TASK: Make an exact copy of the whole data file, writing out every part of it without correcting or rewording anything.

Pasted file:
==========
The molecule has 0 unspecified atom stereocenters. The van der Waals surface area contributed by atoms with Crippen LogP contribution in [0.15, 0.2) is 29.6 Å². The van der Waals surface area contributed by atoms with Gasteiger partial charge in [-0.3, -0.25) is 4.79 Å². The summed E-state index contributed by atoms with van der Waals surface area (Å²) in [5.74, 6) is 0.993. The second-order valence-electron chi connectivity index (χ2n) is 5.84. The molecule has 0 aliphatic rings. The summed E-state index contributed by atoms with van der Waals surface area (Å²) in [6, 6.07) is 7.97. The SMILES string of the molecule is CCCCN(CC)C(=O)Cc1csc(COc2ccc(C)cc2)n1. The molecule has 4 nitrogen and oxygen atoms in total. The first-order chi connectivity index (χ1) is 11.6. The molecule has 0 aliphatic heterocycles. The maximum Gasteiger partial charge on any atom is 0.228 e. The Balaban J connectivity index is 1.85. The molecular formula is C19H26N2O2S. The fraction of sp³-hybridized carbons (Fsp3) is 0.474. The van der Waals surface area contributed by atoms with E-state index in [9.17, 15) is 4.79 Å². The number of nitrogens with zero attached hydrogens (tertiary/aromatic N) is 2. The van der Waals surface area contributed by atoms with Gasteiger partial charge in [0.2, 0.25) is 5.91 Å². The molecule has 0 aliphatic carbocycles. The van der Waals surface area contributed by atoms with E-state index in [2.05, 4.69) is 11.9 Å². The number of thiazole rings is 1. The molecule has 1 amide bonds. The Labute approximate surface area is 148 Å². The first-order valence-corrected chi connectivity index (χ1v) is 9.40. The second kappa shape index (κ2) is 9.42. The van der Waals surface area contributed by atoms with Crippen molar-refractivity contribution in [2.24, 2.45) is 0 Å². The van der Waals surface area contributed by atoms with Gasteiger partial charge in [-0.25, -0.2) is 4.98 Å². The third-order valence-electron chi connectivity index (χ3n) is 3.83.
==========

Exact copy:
The molecule has 0 unspecified atom stereocenters. The van der Waals surface area contributed by atoms with Crippen LogP contribution in [0.15, 0.2) is 29.6 Å². The van der Waals surface area contributed by atoms with Gasteiger partial charge in [-0.3, -0.25) is 4.79 Å². The summed E-state index contributed by atoms with van der Waals surface area (Å²) in [5.74, 6) is 0.993. The second-order valence-electron chi connectivity index (χ2n) is 5.84. The molecule has 0 aliphatic rings. The summed E-state index contributed by atoms with van der Waals surface area (Å²) in [6, 6.07) is 7.97. The SMILES string of the molecule is CCCCN(CC)C(=O)Cc1csc(COc2ccc(C)cc2)n1. The molecule has 4 nitrogen and oxygen atoms in total. The first-order chi connectivity index (χ1) is 11.6. The molecule has 0 aliphatic heterocycles. The maximum Gasteiger partial charge on any atom is 0.228 e. The Balaban J connectivity index is 1.85. The molecular formula is C19H26N2O2S. The fraction of sp³-hybridized carbons (Fsp3) is 0.474. The van der Waals surface area contributed by atoms with E-state index in [9.17, 15) is 4.79 Å². The number of nitrogens with zero attached hydrogens (tertiary/aromatic N) is 2. The van der Waals surface area contributed by atoms with Gasteiger partial charge in [0.2, 0.25) is 5.91 Å². The molecule has 0 aliphatic carbocycles. The van der Waals surface area contributed by atoms with E-state index in [2.05, 4.69) is 11.9 Å². The number of thiazole rings is 1. The molecule has 1 amide bonds. The Labute approximate surface area is 148 Å². The first-order valence-corrected chi connectivity index (χ1v) is 9.40. The second kappa shape index (κ2) is 9.42. The van der Waals surface area contributed by atoms with Crippen molar-refractivity contribution in [2.24, 2.45) is 0 Å². The van der Waals surface area contributed by atoms with Gasteiger partial charge in [-0.25, -0.2) is 4.98 Å². The third-order valence-electron chi connectivity index (χ3n) is 3.83.